it does depend on how parsing is implemented; grabbing the values with a
regexp could do that.

>> This does stick to JSON's spirit of only transporting data.  The parser
>> is very similar to a JSON parser, except many places that would previously
>> throw are accepted....
>> And references can only link to other objects/arrays within the current
>> outermost object/array.
>>> This already happens with plain JSON
>>> <>,
>>> so anything that allows external inputs to specify which internal types to
>>> construct would have to include a "Security Considerations" section that
>>> explains how this could be safely used by code that assumes that `if (x
>>> instanceof InternalType)` then x came from internal code that made a
>>> good-faith effort to only pass appropriate inputs to `new
>>> InternalType(...)`.
>>> On Tue, Sep 18, 2018 at 5:22 PM J Decker <d3ck0r at> wrote:
>>>> (Thank you Rod Sterling)
>>>> But seriously, I'd like to submit, for serious consideration, JSOX -
>>>> JavaScript Object eXchange format.  It inherits all JSON syntax such that
>>>> it is able to process any existing JSON.
>>>> I'm, at this point, open to changing anything (or even omitting
>>>> things), including the name.
>>>> JSON is great.  JSON has some limits, and criticisms... JS/ES Grew ,
>>>> but JSON has to stay the same, similarly with whatever comes next I'd
>>>> imagine.
>>>> So a primary goal is to encode and decode ES6 objects for transport
>>>> with a simple API such as JSOX.parse( object ), and JSOX.stringify(
>>>> jsoxString ).  But also keep with the simplicity of JSON,
>>>> so it can be used in human readable circumstances.
>>>> Types that are now (or soon) native to ES such as TypedArrays (binary
>>>> data), BigInt types, and even the existing Date type, do not transport with
>>>> JSON very well.  They become a non-identifable string, that requires extra
>>>> code involving knowledge of the structure of the data being transferred to
>>>> be able to restore the values to Date(), BigInt(), et al.
>>>> So a few weeks ago I started considering what else, beyond these simple
>>>> modifications might also be useful, or address criticisms of JSON.
>>>> Handling the above types is really a trivial modification to most JSON
>>>> parsers.  Each of the following modifications is really only a very slight
>>>> change to behavior; although implementing typed-objects does initially
>>>> involve changing error handling into identifer-fallback handling.
>>>> I initially argued, that defining a object prototype
>>>> 'card(name,address,zipcode,created)' which removes the redundant data for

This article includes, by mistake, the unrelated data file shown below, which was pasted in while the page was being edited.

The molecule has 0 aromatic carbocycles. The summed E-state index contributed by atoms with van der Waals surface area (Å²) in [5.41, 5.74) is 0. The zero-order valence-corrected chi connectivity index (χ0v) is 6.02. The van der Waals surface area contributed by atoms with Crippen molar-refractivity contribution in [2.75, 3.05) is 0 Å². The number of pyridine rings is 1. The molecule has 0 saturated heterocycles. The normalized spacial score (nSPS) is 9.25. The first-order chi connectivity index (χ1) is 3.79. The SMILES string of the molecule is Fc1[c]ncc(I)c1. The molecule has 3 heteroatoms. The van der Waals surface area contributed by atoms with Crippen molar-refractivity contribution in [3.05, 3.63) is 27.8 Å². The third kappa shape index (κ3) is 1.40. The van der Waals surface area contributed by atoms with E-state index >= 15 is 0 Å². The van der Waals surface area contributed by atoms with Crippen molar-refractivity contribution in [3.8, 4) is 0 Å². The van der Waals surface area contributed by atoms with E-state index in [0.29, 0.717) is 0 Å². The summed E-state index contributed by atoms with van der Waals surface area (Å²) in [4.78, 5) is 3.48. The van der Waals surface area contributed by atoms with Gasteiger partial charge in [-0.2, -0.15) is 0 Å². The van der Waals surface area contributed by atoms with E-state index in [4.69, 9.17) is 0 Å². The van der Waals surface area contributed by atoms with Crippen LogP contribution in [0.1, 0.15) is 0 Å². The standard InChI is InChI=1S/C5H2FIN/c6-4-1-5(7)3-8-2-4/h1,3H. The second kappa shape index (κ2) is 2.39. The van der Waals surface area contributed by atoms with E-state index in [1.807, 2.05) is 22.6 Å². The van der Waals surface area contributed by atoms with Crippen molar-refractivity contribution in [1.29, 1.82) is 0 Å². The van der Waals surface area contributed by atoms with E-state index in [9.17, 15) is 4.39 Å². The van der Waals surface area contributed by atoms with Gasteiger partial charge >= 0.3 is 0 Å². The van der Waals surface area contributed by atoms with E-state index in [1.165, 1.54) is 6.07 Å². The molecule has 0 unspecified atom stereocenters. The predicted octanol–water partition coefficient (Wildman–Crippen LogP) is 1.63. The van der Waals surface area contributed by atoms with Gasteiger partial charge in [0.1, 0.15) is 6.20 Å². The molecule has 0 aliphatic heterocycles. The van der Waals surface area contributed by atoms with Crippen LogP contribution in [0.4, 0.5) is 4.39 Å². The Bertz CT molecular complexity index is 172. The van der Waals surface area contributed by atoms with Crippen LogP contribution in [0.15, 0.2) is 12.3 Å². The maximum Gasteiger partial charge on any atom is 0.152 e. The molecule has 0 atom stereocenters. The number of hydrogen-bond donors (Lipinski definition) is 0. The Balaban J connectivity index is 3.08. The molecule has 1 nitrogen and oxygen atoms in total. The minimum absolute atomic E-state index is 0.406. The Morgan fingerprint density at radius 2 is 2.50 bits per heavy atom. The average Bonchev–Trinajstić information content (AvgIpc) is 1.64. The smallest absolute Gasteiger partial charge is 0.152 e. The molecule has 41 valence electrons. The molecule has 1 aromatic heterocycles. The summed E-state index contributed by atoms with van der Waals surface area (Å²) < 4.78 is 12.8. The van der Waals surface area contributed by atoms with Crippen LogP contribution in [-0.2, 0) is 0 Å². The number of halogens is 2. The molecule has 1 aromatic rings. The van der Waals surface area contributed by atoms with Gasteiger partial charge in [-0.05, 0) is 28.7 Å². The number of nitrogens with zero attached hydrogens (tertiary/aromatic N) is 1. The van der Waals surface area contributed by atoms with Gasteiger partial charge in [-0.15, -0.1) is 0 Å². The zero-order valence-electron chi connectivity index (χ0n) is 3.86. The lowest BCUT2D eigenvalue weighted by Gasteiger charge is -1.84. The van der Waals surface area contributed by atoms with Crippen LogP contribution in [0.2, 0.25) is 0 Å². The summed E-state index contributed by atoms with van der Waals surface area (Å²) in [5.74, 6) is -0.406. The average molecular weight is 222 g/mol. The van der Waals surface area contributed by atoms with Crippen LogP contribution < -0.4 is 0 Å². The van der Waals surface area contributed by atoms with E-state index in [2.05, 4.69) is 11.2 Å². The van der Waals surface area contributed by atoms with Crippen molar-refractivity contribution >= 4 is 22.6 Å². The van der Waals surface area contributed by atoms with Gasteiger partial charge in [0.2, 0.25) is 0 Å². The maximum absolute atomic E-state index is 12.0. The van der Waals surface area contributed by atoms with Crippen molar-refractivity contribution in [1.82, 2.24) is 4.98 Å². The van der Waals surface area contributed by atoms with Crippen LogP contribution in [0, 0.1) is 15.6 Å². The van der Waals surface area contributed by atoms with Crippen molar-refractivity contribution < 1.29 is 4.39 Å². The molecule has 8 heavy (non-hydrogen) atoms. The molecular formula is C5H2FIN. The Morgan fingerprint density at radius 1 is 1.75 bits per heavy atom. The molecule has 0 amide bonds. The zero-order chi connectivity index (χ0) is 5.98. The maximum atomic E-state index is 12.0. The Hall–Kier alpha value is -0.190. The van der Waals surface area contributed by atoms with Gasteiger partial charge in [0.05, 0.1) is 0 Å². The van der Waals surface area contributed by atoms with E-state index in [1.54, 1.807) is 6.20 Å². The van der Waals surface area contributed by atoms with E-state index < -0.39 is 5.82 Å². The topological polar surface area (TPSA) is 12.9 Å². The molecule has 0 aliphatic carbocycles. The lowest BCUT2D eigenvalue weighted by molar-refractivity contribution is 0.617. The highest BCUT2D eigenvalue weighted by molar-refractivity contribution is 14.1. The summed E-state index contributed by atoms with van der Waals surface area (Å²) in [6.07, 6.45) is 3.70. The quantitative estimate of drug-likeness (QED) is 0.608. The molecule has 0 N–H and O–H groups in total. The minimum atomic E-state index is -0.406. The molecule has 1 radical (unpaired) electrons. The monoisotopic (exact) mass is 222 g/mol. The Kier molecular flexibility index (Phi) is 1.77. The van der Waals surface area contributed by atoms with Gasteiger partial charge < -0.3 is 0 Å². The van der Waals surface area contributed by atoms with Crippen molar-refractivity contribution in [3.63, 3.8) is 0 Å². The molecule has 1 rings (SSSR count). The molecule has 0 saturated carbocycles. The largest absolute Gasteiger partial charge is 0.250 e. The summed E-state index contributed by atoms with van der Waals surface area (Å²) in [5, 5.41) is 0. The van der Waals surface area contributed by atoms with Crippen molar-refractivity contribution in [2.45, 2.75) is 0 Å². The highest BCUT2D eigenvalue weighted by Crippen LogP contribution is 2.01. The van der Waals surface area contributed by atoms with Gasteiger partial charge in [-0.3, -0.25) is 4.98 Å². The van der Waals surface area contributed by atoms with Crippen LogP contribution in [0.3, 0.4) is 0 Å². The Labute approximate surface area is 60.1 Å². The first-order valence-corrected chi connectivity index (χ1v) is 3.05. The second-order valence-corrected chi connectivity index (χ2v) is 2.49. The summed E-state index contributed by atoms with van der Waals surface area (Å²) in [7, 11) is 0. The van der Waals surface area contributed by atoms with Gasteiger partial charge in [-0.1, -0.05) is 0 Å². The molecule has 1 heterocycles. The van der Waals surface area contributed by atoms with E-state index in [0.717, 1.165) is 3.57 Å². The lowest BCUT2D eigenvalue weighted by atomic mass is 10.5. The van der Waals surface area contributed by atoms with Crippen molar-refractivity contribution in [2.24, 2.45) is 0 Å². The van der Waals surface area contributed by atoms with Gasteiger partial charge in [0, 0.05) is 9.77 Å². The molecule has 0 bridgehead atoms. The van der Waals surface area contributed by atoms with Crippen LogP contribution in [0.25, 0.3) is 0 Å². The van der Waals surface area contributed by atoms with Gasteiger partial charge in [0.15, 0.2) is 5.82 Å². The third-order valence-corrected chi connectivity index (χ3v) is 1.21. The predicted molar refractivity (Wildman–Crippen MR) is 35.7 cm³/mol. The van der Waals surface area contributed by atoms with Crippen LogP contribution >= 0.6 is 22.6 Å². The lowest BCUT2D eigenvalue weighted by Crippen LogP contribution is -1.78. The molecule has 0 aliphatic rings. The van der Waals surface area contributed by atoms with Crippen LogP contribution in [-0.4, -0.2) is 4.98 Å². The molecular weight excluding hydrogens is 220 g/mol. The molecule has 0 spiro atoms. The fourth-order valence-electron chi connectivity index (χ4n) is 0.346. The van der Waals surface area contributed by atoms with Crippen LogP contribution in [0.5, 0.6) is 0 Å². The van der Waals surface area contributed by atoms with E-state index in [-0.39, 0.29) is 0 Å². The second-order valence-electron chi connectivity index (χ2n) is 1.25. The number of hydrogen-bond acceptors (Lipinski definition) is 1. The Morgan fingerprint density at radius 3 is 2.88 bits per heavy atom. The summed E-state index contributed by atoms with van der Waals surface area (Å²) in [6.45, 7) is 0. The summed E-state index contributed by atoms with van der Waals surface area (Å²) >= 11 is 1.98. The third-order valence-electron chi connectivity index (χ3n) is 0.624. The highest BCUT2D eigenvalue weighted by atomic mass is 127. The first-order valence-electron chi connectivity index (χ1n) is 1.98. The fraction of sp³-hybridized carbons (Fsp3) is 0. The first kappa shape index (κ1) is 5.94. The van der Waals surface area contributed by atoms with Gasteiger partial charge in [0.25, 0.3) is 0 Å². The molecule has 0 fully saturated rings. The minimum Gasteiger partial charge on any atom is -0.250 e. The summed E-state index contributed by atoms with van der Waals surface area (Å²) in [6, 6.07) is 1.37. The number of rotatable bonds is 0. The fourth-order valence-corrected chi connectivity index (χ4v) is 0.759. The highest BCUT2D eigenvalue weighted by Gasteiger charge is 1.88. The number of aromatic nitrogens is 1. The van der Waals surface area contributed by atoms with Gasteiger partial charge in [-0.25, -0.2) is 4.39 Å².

>>>> every following reference, (and is good, just for data reduction, which was
>>>> argued 'gzip').  A JSON representation might be
>>>> `{"name":"bob","address":"123
>>>> street","zipcode":"55555","created":1537304820} where if have a large
>>>> number of the same record the same 'name':,'address':, etc is repeated in
>>>> every record.  Where a typed-object's value in JSOX could be
>>>> `card{:"bob","123 street","55555",2018-09-18T21:07:00Z}`.  All objects that
>>>> are revived as typed-objects share the same prototype, and before parsing,
>>>> the prototypes to be used may be specified.  The amount of data to process
>>>> is reduced, perhaps to a significant degree.
>>>> So <Identifer> '{' is about typed-objects.  This construct is not
>>>> allowed in JSON.  But that then leads to <Identifier> '['  - typed arrays,
>>>> arrays don't really have redundant data potential like objects, but there
>>>> are TypedArrays in ES.  There is no way to define a type of an array, but
>>>> hardcoded types like 'ab', 'u8', 'ref' are used to revive binary data.  The
>>>> bytes of the backing ArrayBuffer are encoded to base64, and included within
>>>> '[' and ']' without quotes; using the brackets as quotes.
>>>> A JSOX typed array is the 'ref' type.  A reference to another location
>>>> in the current object can be specified, which allows encoding cyclic
>>>> structures.
>>>> (Initial public reaction was not very helpful, but probably that's the
>>>> fault of how it was introduced?)
>>>> There was plenty of 'why not [YAML/BSON/protobufs/(I don't think anyone
>>>> said XML)/...]'  and the answer is simply, because none of those read JSON,
>>>> or have as simple of an API. (amongst other reasons that JSON is already a
>>>> solution for compared to those mentioned)
>>>> _______________________________________________
>>>> es-discuss mailing list
>>>> es-discuss at